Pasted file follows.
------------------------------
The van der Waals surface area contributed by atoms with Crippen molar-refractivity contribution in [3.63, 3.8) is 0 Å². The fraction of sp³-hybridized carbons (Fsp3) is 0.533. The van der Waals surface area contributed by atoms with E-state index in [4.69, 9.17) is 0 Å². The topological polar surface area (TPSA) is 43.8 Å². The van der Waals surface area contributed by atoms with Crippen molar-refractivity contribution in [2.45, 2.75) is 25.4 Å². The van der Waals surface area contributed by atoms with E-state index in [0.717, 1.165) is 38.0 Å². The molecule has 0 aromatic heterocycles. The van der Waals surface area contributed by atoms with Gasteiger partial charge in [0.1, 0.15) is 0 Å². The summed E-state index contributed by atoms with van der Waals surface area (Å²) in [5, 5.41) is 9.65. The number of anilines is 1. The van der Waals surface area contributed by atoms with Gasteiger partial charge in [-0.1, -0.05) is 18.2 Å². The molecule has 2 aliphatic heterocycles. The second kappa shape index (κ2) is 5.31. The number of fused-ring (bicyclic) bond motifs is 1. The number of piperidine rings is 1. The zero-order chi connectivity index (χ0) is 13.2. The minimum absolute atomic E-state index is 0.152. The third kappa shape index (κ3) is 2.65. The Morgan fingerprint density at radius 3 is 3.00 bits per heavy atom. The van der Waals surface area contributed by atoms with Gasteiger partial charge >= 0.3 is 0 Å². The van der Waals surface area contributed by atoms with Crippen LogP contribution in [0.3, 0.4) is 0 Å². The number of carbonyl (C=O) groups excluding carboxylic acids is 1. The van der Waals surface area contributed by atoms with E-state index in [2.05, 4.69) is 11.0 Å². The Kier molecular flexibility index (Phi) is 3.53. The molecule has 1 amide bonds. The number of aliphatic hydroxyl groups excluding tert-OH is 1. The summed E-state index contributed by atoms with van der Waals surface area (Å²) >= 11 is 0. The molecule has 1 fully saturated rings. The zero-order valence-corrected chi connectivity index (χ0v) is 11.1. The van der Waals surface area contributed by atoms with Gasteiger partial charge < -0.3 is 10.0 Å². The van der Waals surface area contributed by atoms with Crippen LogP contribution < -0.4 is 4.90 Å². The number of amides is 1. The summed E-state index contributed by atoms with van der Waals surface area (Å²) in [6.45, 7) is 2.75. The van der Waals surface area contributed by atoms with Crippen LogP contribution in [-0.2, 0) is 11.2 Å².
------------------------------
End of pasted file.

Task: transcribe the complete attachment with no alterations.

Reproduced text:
The van der Waals surface area contributed by atoms with Crippen molar-refractivity contribution in [3.63, 3.8) is 0 Å². The fraction of sp³-hybridized carbons (Fsp3) is 0.533. The van der Waals surface area contributed by atoms with E-state index in [4.69, 9.17) is 0 Å². The topological polar surface area (TPSA) is 43.8 Å². The van der Waals surface area contributed by atoms with Crippen molar-refractivity contribution in [2.45, 2.75) is 25.4 Å². The van der Waals surface area contributed by atoms with E-state index in [0.717, 1.165) is 38.0 Å². The molecule has 0 aromatic heterocycles. The van der Waals surface area contributed by atoms with Gasteiger partial charge in [0.1, 0.15) is 0 Å². The summed E-state index contributed by atoms with van der Waals surface area (Å²) in [5, 5.41) is 9.65. The number of anilines is 1. The van der Waals surface area contributed by atoms with Gasteiger partial charge in [-0.1, -0.05) is 18.2 Å². The molecule has 2 aliphatic heterocycles. The second kappa shape index (κ2) is 5.31. The number of fused-ring (bicyclic) bond motifs is 1. The number of piperidine rings is 1. The zero-order chi connectivity index (χ0) is 13.2. The minimum absolute atomic E-state index is 0.152. The third kappa shape index (κ3) is 2.65. The Morgan fingerprint density at radius 3 is 3.00 bits per heavy atom. The van der Waals surface area contributed by atoms with Gasteiger partial charge >= 0.3 is 0 Å². The van der Waals surface area contributed by atoms with Crippen LogP contribution in [0.3, 0.4) is 0 Å². The number of carbonyl (C=O) groups excluding carboxylic acids is 1. The van der Waals surface area contributed by atoms with E-state index in [2.05, 4.69) is 11.0 Å². The Kier molecular flexibility index (Phi) is 3.53. The molecule has 1 amide bonds. The number of aliphatic hydroxyl groups excluding tert-OH is 1. The summed E-state index contributed by atoms with van der Waals surface area (Å²) >= 11 is 0. The molecule has 1 fully saturated rings. The zero-order valence-corrected chi connectivity index (χ0v) is 11.1. The van der Waals surface area contributed by atoms with Gasteiger partial charge < -0.3 is 10.0 Å². The van der Waals surface area contributed by atoms with Crippen LogP contribution < -0.4 is 4.90 Å². The number of amides is 1. The summed E-state index contributed by atoms with van der Waals surface area (Å²) in [6.45, 7) is 2.75. The van der Waals surface area contributed by atoms with Crippen LogP contribution in [-0.2, 0) is 11.2 Å².